In Memories of War, Thomas A. Chambers recounts America's rediscovery of its early national history through the rise of battlefield tourism in the first half of the nineteenth century. Travelers in this period, Chambers finds, wanted more than recitations of regimental movements when they visited battlefields; they desired experiences that evoked strong emotions and leant meaning to the bleached bones and decaying fortifications of a past age. Chambers traces this impulse through efforts to commemorate Braddock's Field and Ticonderoga, the cultivated landscapes masking the violent past of the Hudson River valley, the overgrown ramparts of Southern war sites, and the scenic vistas at War of 1812 battlefields along the Niagara River. Describing a progression from neglect to the Romantic embrace of the landscape and then to ritualized remembrance, Chambers brings his narrative up to the beginning of the Civil War, during and after which the memorialization of such sites became routine, assuming significant political and cultural power in the American imagination.
From the Grand Tetons in Wyoming to Acadia in Maine to Big Bend in Texas and more, Williams creates a series of lyrical portraits that illuminate the unique grandeur of each place while delving into what it means to shape a landscape with its own evolutionary history into something of our own making. Part memoir, part natural history, and part social critique, The Hour of Land is a meditation and a manifesto on why wild lands matter to the soul of America.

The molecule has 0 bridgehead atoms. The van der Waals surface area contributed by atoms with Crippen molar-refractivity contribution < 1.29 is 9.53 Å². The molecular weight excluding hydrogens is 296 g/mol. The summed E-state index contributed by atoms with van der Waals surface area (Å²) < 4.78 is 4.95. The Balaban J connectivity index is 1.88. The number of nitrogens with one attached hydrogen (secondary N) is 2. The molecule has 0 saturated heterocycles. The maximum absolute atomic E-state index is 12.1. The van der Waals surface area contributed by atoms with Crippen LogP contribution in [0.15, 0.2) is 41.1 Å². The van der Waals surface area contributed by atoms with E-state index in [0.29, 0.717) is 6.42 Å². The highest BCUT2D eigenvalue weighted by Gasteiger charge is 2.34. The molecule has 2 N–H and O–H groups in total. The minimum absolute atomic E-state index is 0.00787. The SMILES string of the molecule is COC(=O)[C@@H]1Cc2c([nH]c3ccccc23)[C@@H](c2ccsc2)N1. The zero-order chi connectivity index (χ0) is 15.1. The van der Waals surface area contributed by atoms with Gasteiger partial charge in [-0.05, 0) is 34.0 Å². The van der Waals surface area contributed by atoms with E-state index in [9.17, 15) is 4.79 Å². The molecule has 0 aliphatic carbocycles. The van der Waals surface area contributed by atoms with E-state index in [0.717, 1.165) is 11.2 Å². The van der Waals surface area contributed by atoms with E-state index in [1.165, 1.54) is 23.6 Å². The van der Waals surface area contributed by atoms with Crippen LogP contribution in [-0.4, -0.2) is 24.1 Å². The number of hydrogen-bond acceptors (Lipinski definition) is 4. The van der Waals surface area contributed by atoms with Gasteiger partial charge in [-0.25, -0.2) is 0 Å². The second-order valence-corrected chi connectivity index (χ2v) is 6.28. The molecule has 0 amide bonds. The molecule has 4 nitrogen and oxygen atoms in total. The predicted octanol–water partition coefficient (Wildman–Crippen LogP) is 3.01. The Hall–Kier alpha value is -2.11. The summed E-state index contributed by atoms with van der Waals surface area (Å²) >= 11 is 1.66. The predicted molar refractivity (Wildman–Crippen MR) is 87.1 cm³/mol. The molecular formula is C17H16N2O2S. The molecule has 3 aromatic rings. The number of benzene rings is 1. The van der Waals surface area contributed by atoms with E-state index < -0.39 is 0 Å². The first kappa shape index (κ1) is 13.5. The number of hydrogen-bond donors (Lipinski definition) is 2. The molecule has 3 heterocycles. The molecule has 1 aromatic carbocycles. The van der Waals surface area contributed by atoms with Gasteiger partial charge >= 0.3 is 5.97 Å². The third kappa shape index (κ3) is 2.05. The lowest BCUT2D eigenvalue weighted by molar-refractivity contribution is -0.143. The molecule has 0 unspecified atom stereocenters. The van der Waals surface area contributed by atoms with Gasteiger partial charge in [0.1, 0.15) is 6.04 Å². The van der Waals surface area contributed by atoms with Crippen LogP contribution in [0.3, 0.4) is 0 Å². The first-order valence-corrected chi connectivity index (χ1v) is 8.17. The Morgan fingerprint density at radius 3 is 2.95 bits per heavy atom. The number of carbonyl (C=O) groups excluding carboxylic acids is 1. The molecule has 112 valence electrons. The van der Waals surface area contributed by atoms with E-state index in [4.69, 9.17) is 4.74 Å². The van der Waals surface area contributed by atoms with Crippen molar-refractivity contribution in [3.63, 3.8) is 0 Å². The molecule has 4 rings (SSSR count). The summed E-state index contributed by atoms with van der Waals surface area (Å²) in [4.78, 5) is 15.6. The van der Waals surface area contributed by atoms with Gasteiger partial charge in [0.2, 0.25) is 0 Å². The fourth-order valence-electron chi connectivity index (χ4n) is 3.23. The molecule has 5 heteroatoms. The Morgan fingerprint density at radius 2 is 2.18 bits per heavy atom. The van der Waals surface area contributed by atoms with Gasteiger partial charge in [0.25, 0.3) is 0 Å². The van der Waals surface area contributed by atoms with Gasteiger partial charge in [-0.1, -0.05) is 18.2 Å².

MaryJane Butters’ go-to guide for putting glamour into camping."Glamping, or glamour camping, one of the MaryJane's pet concepts, is about the juxtaposition of rugged and really pretty, grit and glam, diesel and absolutely darling."-The New York Times.Glamping-unleashing your inner wild while wearing a pair of fishing-lure earrings-is for every woman (or man!) who ever had a get-away-from-it-all fantasy (with a few frilly embellishments thrown in). Learn about the never-fail campfire, cooking with cast iron, how to change a flat, and much, much more. Follow the growing Glamping movement at maryjanesfarm.org and nationalglampingweekend.com.Like the infamous Calamity Jane, who said, “I figure if a girl wants to be a legend, she should go ahead and be one,” MaryJane Butters coined the term glamping years ago when she founded her unusual Idaho canvas wall-tent bed & breakfast, which was featured in The New York Times Magazine and Travel & Leisure as “the place to be.” Legend status achieved, MaryJane lives in Moscow, Idaho, where she runs her many businesses, which include a successful organic farm, product lines, a bed & breakfast, and MaryJanesFarm magazine. This is her fourth book.